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The Left’s Racist Insanity

Will Smith King Richard
According to Yahoo’s Erin Donnelly, following the success of The Legend of Bagger Vance and Ali, African – American actor Will Smith is reportedly in talks to take on another sports film. Deadline reports that the Oscar-nominated actor is “poised to play” Richard Williams, the father of Venus and Serena Williams, in an upcoming biopic titled King Richard.

There’s only one problem with closing the deal reports Donnelly; Smith is not dark enough to satisfy some of the Left’s louder cultural arbiters.

“Colorism matters,” sports writer Clarence Hill Jr. said of the importance of casting an actor with darker skin to play the 77-year-old Williams.

"It [Colorism] is part of white supremacy, or holding up whiteness over other backgrounds," Color of Change executive director Rashad Robinson said. "It has deep implications, historical implications in the black community from beauty standards to professional opportunities to how families have treated one another."

No one is disputing that Will Smith has the star power to headline the film about Williams’s determination to turn his two Compton-raised daughters into tennis champions, however, his rumored casting has already been met with a “colorism” backlash. While Smith and Williams are both black men, critics say the role should go to an actor with darker skin, citing Idris Elba and Mahershala Ali as examples of more appropriate choices.

@AbelPatson tweeted: I love Will Smith as an actor but this ain't it.

Donnelly reports some have compared the casting reports to Zoë Saldana’s portrayal of singer Nina Simone in the 2016 biopic Nina, for which the actress controversially wore dark makeup and a prosthetic nose. Others have brought up Scarlett Johansson, whose role in 2017’s Ghost in the Shell sparked accusations of “whitewashing.”

The Scarlett Johansson comparison prompted @MsSmileSoBright to tweet: Will Smith is about to be the Scarlett Johansson of black movies.

While @Ira tweeted: Is the make-up artist from NINA available.

Hill’s claims about “colorism” were supported by the likes of film writers Valerie Complex (she described the casting as “colorism at work”) and George M. Johnson, who wrote, “Just like Chadwick [Boseman] shouldn’t have played Thurgood Marshall, Will should not play Richard.”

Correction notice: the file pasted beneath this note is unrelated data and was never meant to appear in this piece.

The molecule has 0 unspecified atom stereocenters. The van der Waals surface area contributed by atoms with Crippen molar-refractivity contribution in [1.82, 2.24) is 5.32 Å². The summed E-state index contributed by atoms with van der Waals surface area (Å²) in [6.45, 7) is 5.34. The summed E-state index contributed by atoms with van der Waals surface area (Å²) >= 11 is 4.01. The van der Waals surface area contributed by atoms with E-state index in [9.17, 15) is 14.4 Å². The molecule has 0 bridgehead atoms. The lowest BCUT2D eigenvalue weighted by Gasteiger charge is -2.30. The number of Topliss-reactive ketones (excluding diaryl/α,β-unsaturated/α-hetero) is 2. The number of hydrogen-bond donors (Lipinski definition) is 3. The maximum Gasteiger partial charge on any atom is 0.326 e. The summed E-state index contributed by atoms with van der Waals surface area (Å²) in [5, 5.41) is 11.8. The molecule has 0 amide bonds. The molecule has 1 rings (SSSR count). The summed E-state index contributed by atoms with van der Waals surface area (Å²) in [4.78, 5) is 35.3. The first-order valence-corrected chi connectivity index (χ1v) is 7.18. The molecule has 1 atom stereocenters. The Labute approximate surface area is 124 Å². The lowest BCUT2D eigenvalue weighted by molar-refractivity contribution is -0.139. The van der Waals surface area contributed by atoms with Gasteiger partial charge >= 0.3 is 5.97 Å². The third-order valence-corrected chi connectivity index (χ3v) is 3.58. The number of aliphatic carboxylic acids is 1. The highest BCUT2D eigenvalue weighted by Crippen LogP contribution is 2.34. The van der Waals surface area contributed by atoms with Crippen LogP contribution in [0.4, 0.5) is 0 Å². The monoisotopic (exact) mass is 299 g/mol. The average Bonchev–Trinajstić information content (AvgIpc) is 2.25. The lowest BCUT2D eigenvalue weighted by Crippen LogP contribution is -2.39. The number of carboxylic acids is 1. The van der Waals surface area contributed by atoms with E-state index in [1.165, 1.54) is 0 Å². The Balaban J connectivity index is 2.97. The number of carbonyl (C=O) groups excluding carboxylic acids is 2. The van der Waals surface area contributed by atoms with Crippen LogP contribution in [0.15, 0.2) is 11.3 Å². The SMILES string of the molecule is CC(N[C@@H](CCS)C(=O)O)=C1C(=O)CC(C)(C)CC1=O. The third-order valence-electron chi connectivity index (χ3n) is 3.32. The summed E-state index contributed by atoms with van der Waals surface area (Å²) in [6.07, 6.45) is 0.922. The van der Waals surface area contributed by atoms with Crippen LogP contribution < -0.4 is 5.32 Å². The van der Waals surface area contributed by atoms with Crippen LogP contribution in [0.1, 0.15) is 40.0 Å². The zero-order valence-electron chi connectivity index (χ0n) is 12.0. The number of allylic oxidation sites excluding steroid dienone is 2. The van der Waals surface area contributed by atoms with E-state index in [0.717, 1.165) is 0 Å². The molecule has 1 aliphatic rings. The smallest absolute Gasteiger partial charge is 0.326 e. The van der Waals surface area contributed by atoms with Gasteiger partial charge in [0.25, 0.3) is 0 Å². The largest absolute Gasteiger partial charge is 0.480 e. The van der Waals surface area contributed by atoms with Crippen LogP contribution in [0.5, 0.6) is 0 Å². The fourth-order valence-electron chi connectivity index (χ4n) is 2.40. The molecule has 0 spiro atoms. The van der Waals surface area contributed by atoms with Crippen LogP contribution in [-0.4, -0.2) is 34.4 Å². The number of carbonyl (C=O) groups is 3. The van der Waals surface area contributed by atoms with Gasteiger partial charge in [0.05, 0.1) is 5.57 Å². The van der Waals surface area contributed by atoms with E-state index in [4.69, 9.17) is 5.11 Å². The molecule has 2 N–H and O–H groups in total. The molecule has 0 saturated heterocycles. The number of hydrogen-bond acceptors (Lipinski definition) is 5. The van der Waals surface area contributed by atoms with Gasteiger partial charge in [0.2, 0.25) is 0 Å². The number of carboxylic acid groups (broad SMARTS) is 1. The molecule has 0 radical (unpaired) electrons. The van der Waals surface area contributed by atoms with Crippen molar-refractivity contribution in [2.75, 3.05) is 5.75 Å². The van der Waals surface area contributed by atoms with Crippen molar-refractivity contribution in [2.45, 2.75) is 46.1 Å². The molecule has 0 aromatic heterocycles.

In January 2016 our friend James Simpson published an outstanding exposé of the connection between the Black Lives Matter (BLM) activists and the longtime hard-core Leftists who funded it and put it into motion.

In “Reds Exploiting Blacks: The Roots of Black Lives Matter” Simpson explains that in the context of the radical Left “white” does not mean a person of the Caucasian race. “White” in radical construction means anyone of any race, creed, nationality, color, sex, or sexual preference who embraces these beliefs which to the radical Left are irredeemably evil and anyone who aligns with them is “white” in spirit and thus equally guilty of “white crimes.”

The Black Lives Matter movement carries this narrative to unprecedented heights, observes Simpson, claiming that only whites can be racists. And while justifying violence to achieve “social justice,” the movement’s goal is to overthrow our society to replace it with a Marxist one.

The backlash against Will Smith, however, is different and the debate over whether Smith has the proper “shade” to play Richard Williams is representative of a new element in the Left’s politics of division.

No longer is racial division enough to satisfy the Left’s dividers, now they wish to turn different shades of black and brown people against each other so that Americans’ remedial access to cultural and economic privilege must be determined by the shade of their color; their presumed race is no longer enough.

We see in the debate over whether Will Smith is dark enough to play Richard Williams that the Left’s long-term effort to divide America along racial and ethnic lines is rapidly reaching its logical conclusion in which “colorism” is now to be added to race and ethnicity to become a dividing determinant.

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